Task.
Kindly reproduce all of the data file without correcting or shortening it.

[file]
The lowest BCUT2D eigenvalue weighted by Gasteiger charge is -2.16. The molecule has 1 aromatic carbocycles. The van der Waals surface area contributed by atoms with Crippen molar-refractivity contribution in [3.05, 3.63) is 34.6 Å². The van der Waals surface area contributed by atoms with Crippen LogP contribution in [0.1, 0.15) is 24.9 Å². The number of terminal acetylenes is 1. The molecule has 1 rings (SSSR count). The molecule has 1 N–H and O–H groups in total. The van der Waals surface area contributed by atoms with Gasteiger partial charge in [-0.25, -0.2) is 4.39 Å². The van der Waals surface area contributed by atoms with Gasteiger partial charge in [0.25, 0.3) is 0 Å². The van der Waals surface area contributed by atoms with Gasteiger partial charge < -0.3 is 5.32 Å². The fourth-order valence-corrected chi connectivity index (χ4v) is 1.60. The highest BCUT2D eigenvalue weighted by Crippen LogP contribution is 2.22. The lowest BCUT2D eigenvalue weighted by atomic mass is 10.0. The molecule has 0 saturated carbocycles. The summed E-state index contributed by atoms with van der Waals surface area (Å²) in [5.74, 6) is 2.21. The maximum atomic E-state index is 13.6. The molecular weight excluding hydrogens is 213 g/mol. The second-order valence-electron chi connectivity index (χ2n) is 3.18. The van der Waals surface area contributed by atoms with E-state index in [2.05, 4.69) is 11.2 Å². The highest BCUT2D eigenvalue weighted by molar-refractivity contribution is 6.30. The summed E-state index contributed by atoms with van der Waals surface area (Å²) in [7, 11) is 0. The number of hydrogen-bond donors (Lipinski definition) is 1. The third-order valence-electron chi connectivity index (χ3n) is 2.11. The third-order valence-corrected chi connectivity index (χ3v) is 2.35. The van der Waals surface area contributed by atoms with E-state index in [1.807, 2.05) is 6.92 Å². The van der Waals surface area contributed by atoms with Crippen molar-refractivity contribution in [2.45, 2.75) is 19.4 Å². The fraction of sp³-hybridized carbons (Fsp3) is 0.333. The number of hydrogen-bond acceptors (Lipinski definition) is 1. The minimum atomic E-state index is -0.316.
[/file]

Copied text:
The lowest BCUT2D eigenvalue weighted by Gasteiger charge is -2.16. The molecule has 1 aromatic carbocycles. The van der Waals surface area contributed by atoms with Crippen molar-refractivity contribution in [3.05, 3.63) is 34.6 Å². The van der Waals surface area contributed by atoms with Crippen LogP contribution in [0.1, 0.15) is 24.9 Å². The number of terminal acetylenes is 1. The molecule has 1 rings (SSSR count). The molecule has 1 N–H and O–H groups in total. The van der Waals surface area contributed by atoms with Gasteiger partial charge in [-0.25, -0.2) is 4.39 Å². The van der Waals surface area contributed by atoms with Gasteiger partial charge in [0.25, 0.3) is 0 Å². The van der Waals surface area contributed by atoms with Gasteiger partial charge < -0.3 is 5.32 Å². The fourth-order valence-corrected chi connectivity index (χ4v) is 1.60. The highest BCUT2D eigenvalue weighted by Crippen LogP contribution is 2.22. The lowest BCUT2D eigenvalue weighted by atomic mass is 10.0. The molecule has 0 saturated carbocycles. The summed E-state index contributed by atoms with van der Waals surface area (Å²) in [5.74, 6) is 2.21. The maximum atomic E-state index is 13.6. The molecular weight excluding hydrogens is 213 g/mol. The second-order valence-electron chi connectivity index (χ2n) is 3.18. The van der Waals surface area contributed by atoms with E-state index in [2.05, 4.69) is 11.2 Å². The highest BCUT2D eigenvalue weighted by molar-refractivity contribution is 6.30. The summed E-state index contributed by atoms with van der Waals surface area (Å²) in [7, 11) is 0. The number of hydrogen-bond donors (Lipinski definition) is 1. The third-order valence-electron chi connectivity index (χ3n) is 2.11. The third-order valence-corrected chi connectivity index (χ3v) is 2.35. The van der Waals surface area contributed by atoms with E-state index in [1.807, 2.05) is 6.92 Å². The van der Waals surface area contributed by atoms with Crippen molar-refractivity contribution in [2.45, 2.75) is 19.4 Å². The fraction of sp³-hybridized carbons (Fsp3) is 0.333. The number of hydrogen-bond acceptors (Lipinski definition) is 1. The minimum atomic E-state index is -0.316.